Kigali (Rwanda), Oct 11 (IANS) A British charity on Tuesday warned that if the nearly 200 countries participating in a climate change conference here don’t agree on an ambitious date for ending the use of hydrofluorocarbons (HFCs), their pledges contained in the Paris Agreement will be broken.
The 28th meeting of the Parties to the 1989 Montreal Protocol on Substances that Deplete the Ozone Layer began in this Rwandan capital on October 10 and is attempting to freeze as early as 2020 an agreement to eventually eliminate the use of HFCs, commonly used in air-conditioners and refrigerators.
Christian Aid’s Senior Policy Officer Gaby Drinkwater, who is attending the talks, said it was in the interest of both the developed and developing nations to phase out HFCs as early as possible.
She said as people in developing countries sought more air-conditioners and refrigerators, a heavy expansion of HFCs could deal a significant blow to the ambitions of the Paris Agreement and set back any progress made on keeping global warming at two degrees Celsius.
“HFCs were created to replace other chemicals, some of which we discovered were putting a hole in the ozone layer. But we didn’t realise that in HFCs we had created something which could devastate the climate,” Drinkwater told IANS.
“HFCs are thousands of times more potent than carbon dioxide so it’s essential that we stop making them. The good news is we’ve already created their benign replacements, which are also more energy efficient. We now need to start using them, in conjunction with controlling the destruction of existing HFCs in a safe way,” she added.
Negotiations in Kigali, which will conclude on October 14, will focus on agreeing to an amendment to the Montreal Protocol, including the date when HFCs must be phased-out.
Some countries are pushing for a date closer to 2031 while others want a much more ambitious timeline in the early 2020s.
Richer countries have already committed funds to help developing countries make the transition and leap-frog to the safer alternatives.
Drinkwater said countries had nothing to fear from a rapid phase down.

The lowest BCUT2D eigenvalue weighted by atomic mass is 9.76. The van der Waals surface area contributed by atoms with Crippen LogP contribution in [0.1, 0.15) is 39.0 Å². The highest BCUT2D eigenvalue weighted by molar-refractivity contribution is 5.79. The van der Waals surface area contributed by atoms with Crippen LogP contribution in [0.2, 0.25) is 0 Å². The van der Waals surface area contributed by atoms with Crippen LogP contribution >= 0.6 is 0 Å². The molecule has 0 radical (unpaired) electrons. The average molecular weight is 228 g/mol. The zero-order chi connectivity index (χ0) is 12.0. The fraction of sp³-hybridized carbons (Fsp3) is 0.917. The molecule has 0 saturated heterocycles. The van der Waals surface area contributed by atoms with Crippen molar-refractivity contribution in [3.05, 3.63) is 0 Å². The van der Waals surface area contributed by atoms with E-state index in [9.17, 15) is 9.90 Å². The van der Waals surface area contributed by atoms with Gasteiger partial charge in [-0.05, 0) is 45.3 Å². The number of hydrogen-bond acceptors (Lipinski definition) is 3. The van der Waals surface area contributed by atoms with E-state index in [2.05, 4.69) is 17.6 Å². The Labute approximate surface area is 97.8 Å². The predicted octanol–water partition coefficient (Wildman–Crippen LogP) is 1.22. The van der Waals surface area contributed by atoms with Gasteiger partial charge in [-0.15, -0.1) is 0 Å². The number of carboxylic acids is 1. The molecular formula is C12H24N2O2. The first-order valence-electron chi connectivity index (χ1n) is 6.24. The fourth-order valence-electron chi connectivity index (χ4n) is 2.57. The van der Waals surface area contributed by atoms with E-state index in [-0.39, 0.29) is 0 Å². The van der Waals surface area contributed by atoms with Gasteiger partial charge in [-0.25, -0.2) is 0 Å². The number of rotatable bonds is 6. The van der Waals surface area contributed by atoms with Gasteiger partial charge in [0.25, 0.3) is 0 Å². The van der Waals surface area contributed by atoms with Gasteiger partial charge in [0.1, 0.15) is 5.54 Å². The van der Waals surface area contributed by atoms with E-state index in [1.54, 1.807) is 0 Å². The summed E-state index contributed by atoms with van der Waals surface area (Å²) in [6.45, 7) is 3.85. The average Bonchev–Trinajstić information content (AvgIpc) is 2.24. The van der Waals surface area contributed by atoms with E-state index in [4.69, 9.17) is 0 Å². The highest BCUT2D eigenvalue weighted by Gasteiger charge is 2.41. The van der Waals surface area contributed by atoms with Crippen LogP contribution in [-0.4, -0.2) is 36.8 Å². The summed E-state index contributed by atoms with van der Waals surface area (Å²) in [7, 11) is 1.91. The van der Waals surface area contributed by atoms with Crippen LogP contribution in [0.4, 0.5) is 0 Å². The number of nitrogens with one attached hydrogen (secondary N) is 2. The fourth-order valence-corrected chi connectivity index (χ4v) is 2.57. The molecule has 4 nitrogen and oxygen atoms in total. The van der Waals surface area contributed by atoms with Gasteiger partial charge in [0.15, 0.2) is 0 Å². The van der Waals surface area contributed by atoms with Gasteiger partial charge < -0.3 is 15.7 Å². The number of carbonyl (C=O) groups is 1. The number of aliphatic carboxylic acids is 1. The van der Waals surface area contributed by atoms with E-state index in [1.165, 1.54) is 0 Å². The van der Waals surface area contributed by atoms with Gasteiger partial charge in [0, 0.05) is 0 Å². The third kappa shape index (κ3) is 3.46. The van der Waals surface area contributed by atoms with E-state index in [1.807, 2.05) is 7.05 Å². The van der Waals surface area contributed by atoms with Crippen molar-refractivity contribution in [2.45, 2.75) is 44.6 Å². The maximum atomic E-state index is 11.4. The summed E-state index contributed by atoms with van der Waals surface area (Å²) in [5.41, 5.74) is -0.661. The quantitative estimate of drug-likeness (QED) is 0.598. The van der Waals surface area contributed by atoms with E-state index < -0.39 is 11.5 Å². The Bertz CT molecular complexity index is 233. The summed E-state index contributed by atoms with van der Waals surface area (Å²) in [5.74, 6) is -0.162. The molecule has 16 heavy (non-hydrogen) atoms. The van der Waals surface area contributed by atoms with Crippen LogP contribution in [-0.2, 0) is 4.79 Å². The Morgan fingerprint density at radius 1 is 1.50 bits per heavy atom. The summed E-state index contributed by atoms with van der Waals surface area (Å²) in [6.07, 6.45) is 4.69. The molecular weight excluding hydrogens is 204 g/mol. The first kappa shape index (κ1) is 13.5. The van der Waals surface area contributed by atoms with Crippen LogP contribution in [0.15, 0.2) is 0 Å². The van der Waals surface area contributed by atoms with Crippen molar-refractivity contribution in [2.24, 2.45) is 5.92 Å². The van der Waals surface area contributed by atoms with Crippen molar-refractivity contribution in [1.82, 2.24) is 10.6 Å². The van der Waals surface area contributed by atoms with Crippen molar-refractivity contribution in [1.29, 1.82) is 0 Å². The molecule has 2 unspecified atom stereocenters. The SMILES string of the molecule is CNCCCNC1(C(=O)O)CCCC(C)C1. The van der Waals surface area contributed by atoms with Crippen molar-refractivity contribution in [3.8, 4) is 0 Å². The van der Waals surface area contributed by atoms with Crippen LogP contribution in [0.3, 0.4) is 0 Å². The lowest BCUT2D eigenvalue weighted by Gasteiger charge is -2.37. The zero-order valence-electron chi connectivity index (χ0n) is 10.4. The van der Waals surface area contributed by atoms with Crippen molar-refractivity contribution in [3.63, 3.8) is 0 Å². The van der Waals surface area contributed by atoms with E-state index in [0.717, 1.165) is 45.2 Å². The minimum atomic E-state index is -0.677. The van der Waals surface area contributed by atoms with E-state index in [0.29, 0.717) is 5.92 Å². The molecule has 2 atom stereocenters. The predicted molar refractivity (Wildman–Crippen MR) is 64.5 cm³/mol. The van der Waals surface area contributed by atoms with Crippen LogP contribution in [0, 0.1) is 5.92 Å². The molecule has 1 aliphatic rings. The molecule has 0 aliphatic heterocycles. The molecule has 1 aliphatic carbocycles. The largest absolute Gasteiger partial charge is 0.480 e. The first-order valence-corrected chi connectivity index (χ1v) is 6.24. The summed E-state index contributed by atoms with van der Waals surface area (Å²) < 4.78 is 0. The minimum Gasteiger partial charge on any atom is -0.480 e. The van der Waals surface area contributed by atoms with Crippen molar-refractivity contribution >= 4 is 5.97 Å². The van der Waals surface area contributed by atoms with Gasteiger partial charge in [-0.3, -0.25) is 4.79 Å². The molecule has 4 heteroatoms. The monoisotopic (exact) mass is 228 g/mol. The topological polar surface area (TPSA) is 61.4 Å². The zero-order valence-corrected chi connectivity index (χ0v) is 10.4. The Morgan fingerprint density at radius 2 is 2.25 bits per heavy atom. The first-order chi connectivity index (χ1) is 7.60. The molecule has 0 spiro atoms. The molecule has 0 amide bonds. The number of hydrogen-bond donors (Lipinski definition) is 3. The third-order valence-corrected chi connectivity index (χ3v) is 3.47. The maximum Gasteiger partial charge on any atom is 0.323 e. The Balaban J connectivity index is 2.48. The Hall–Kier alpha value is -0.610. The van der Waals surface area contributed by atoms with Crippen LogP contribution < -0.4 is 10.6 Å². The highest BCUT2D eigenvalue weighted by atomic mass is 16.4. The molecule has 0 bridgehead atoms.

“By leapfrogging polluting HFCs, developing countries can cut their energy use, reduce their climate impact, ensure they deliver on their Paris Agreement pledges and benefit from financial support towards equipment upgrades.
The combination of removing HFCs and the energy efficiency savings of new technology could see global temperatures reduced by a full degree centigrade by the end of the century,” Drinkwater said in a statement.
The Christian Aid charity works in some of the world’s poorest communities in around 40 countries at any one time.
Tina Birmpili, Executive Secretary of the Ozone Secretariat, said projected increases in demand for cooling mean that, by mid-century, more energy will be used on cooling than on heating.
She underlined how this trend makes reaching an agreement on an HFC phasedown, combined with efforts to improve energy efficiency, as crucial to mitigating climate change.
“We’re looking to India and other world leaders to show greater flexibility on reaching an amendment to phase down HFCs,” Nehmat Kaur, who is India representative on the Natural Resources Defense Council, told IANS.
“There is an economic case for countries, including India, to advance its timeframe for the phase-down. The new $80 million dollar fund is a strong signal for early action. Things are looking positive for a strong and ambitious amendment this week,” she added.
Experts say though HFCs do not harm the ozone layer, but have a high global warming potential.
Their elimination will ultimately help avoiding an up to 0.5 degree Celsius rise in global temperature by the end of the century and will significantly contribute towards the global goal of staying well below two degrees.
(Vishal Gulati is Kigali in Rwanda to cover the 28th Meeting of the Parties to the Montreal Protocol. He can be contacted at firstname.lastname@example.org)